War of the Rebellion: Serial 076 Page 0900 Chapter L. THE ATLANTA CAMPAIGN.

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HEADQUARTERS HARDEE'S CORPS,

July 21, 1864-11 p. m.

General CLEBURNE:

By direction of Lieutenant-General Hardee, your division will move at 1 o'clock to-night on the road which will be indicated by the guide. Your skirmishers will be left on the line you occupied to-day.

Respectfully,

T. B. ROY,

Assistant Adjutant-General.

Your division follows Walker's.

Respectfully,

T. B. ROY,

Assistant Adjutant-General.

Your skirmishers [will] remain out until driven in.

By order of Lieutenant-General Hardee:

T. B. ROY.

HEADQUARTERS, July 21, 1864.

Brigadier-General WRIGHT, Commanding, Atlanta, Ga.:

GENERAL: I am directed to inform you that you must be prepared to-night for an evacuation of Atlanta, should it become necessary. You will, therefore, without saying anything about it, be prepared to move when Lieutenant-General Stewart's troops move into town, should the evacuation take place.

Most respectfully, your obedient servant,

A. P. MASON,

Major and Assistant Adjutant-General.

NEAR ATLANTA, July 22, 1864-10.30 p. m.

Honorable J. A. SEDDON, Richmond:

The army shifted its position last night, fronting Peach Tree Creek, and formed line of battle around the city with Stewart's and Cheatham's corps. General Hardee, with his corps, made a night march and attacked the enemy's extreme left at 1 o'clock to-day; drove him from his works, capturing 16 pieces of artillery and 5 stand of colors. Major-General Cheatham attacked the enemy at 4 p. m. with a portion of his command; drove the enemy, capturing 6 pieces of artillery. During the engagements we captured about 2,000 prisoners, but loss not fully ascertained. Major-General Walker killed; Brigadier-General Smith, Gist, and Mercer wounded. Our troops fought with great gallantry.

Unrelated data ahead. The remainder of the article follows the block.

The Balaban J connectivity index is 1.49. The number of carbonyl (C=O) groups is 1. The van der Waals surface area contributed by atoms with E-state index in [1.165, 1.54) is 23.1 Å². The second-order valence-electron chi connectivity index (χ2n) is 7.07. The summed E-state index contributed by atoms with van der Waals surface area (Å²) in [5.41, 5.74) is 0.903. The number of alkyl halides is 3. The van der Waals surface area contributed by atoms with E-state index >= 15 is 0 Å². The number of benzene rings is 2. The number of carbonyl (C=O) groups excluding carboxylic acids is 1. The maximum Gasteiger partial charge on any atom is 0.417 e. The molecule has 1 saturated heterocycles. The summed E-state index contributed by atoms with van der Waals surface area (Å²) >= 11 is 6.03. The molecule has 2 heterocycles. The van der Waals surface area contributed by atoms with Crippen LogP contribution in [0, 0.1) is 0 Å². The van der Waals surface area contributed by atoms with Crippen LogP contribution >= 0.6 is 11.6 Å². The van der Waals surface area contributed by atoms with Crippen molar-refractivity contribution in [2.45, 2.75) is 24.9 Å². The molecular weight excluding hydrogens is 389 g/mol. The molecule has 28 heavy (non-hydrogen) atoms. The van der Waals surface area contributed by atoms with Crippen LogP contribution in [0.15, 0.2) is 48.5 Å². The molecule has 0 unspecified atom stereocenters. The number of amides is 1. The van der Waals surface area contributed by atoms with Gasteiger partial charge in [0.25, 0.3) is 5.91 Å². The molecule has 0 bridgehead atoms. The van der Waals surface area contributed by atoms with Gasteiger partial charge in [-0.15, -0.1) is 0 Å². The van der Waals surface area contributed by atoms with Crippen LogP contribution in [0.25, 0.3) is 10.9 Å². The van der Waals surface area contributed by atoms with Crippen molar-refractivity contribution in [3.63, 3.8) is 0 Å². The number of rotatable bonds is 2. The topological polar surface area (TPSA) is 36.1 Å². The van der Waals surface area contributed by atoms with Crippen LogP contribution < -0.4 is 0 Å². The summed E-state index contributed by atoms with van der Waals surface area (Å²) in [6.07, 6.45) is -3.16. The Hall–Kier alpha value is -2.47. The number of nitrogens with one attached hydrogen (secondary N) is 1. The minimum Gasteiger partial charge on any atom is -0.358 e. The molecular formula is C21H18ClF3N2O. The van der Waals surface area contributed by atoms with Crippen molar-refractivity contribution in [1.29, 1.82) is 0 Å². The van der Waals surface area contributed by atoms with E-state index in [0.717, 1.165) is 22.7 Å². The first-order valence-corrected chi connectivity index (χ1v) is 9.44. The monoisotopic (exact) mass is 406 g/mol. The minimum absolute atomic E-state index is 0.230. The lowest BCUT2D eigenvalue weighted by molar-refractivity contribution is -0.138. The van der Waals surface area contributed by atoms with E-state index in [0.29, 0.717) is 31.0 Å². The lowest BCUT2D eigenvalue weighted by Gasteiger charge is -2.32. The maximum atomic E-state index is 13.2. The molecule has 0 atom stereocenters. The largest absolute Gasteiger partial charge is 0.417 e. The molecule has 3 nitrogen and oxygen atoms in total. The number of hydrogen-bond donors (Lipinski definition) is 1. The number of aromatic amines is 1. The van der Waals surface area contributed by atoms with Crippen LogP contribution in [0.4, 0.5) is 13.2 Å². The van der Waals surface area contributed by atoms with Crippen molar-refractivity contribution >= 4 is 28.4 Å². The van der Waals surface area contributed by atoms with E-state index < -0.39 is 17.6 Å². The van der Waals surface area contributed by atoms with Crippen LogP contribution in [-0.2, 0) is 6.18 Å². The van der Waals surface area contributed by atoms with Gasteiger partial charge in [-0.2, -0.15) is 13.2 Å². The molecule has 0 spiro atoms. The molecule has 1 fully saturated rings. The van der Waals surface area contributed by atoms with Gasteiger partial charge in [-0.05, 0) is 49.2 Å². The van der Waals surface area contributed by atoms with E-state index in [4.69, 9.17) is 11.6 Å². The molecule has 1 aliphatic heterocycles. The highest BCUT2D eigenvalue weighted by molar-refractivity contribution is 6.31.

J. B. HOOD,

General.

HEADQUARTERS CAVALRY CORPS, July 22, 1864.

Lieutenant-General HARDEE:

Several more of my scouts have come in, all corroborating the report I sent you this morning that General Garrard had moved toward Covington with his division. Shall I pursue and break up Garrard, or shall I detach a force to follow him?

Very respectfully, your obedient servant,

J. WHEELER,

Major-General.